nominations with few exceptions.
nominations with few exceptions.
(Wilkes-Barre Record Almanac)
Fine was re-elected county judge.
Fine ran in the Republican primary election for State Supreme
Court and lost.
Court and lost.
John Sydney Fine, 76 W. Main Street, Nanticoke (Nanticoke Telephone Directory listing, 1943)
Governor Duff appointed Fine to the State Superior Court (10-year term).
Fine resigned his position in the Superior Court on 1 March to seek the Republican candidacy for governor of PA.
Fine became one of the “Blue Bell Boys” of the Duff faction of the Republican Party in the 1950 primary. He won the nomination by defeating Jay Cooke of Philadelphia by 201,923 votes. In the general election he defeated Democrat Richardson Dilworth in an extremely close election.
Under the direction of Mayor Dreier and Chief of Police John Smereski, and a committee of public officials and representative citizens, plans were made for a motorcade and street demonstration in honor of Nanticoke’s native son, former judge John S. Fine. The event was held in conjunction with the Duff-Fine rally at the Kingston Armory. (Date?)
During the campaign in October Fine’s wife, Helene, 42, fell from a platform and died while undergoing brain surgery at University Hospital in Philadelphia, leaving Fine with the upbringing of his two sons, John, 10, and Donald, 7. He never fully recovered from the loss, which colored the rest of his private and public life.
Fine entered the Governor’s office on 16 January knowing he had to raise $120 million in new tax money to meet the increased cost of government, especially education. He asked for a state income tax of one half of one percent, which would have meant a tax of $50 on a salary of $10,000 a year. The tax passed the house but was killed in the senate.
The 1951 legislature did pass some outstanding pieces of legislature, including laws to begin the care of drug addicts, an indeterminate sentence program for sex offenders, job retraining, and teacher pay raises.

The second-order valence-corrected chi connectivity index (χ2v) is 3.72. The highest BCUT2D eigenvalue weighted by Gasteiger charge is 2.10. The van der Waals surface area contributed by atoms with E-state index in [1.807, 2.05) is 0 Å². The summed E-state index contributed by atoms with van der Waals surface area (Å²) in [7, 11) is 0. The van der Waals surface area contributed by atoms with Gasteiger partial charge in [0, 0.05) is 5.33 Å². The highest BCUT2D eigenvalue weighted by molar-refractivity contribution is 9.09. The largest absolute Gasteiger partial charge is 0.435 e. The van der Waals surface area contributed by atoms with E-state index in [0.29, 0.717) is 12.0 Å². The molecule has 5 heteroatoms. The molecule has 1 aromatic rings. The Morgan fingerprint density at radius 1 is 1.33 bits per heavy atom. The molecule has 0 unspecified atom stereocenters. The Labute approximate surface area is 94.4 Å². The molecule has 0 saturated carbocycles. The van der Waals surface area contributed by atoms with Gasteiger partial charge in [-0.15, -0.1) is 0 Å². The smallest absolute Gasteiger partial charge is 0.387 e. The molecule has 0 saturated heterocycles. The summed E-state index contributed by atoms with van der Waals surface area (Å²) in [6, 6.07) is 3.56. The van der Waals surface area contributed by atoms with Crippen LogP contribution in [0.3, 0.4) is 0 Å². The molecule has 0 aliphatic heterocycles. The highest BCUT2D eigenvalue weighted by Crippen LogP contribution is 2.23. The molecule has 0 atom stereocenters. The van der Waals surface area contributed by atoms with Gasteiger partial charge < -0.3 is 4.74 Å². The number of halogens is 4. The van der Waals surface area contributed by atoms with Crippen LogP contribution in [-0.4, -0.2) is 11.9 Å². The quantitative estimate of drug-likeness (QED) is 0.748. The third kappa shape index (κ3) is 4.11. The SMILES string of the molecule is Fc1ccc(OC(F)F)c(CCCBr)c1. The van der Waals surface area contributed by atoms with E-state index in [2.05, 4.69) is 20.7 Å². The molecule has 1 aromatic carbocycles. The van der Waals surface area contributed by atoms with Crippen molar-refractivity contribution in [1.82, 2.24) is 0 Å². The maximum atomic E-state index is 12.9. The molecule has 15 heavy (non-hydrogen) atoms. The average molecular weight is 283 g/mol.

The state’s first bicentennial $1 billion budget was approved and Fine was forced to take the 1% sales tax to pay for it. The slogan “a penny for Fine” became popular and seriously damaged his reputation.
Fine received a major blow from the unfavorable publicity he drew at the 1952 GOP national convention. He headed the 70-member PA delegation, which was split between General Eisenhower and Senator Robert Taft. Fine was caught in the confusion and televised coast to coast as he raged to be recognized by the chair. It is ironical that he was a victim of the searing eye of television, for he had been the first governor to have his inaugural televised
Governor Fine urged the PA legislature to approve educational TV. His 1953 legislature redistricted the State House for the first time in 32 years, approved a program of area technical schools, and established the Governor’s Commission on Industrial Race Relations. Fine set up the Chesterman Committee to find means for modernizing government, and many of its suggestions were adopted by the Leader Administration.
Letter to Eugene A. Hudak, City Clerk
Letter to Thomas B. Thomas, City Clerk
Fine’s term as governor ended on 18 January. Though he left office a discouraged and unpopular man, with a Democrat in George Leader replacing him, he had been a fairly constructive governor. At age 61, he went into political retirement.
Fine sought a position on the Orphans Court of Luzerne County but was defeated. He farmed at Loyalville in Luzerne County and then in March 1961 was indicted for income tax invasion. While under indictment he remarried, and in May 1962 was declared innocent of the tax charges.
John S. Fine of Loyalville, a life member of Nanticoke VFW Post 290, was principal speaker at a testimonial dinner in honor of Louis T. Giusti, a long time quartermaster of the local veterans organization. The dinner was held at the American Legion on 5 March. (Sunday Ind., 2/20/1966; with photo)
Short Biography of John S. Fine
Road To Success (Times-Leader, 5/26/1982)
John S. Fine, Jr.
Married: Mariellen Daw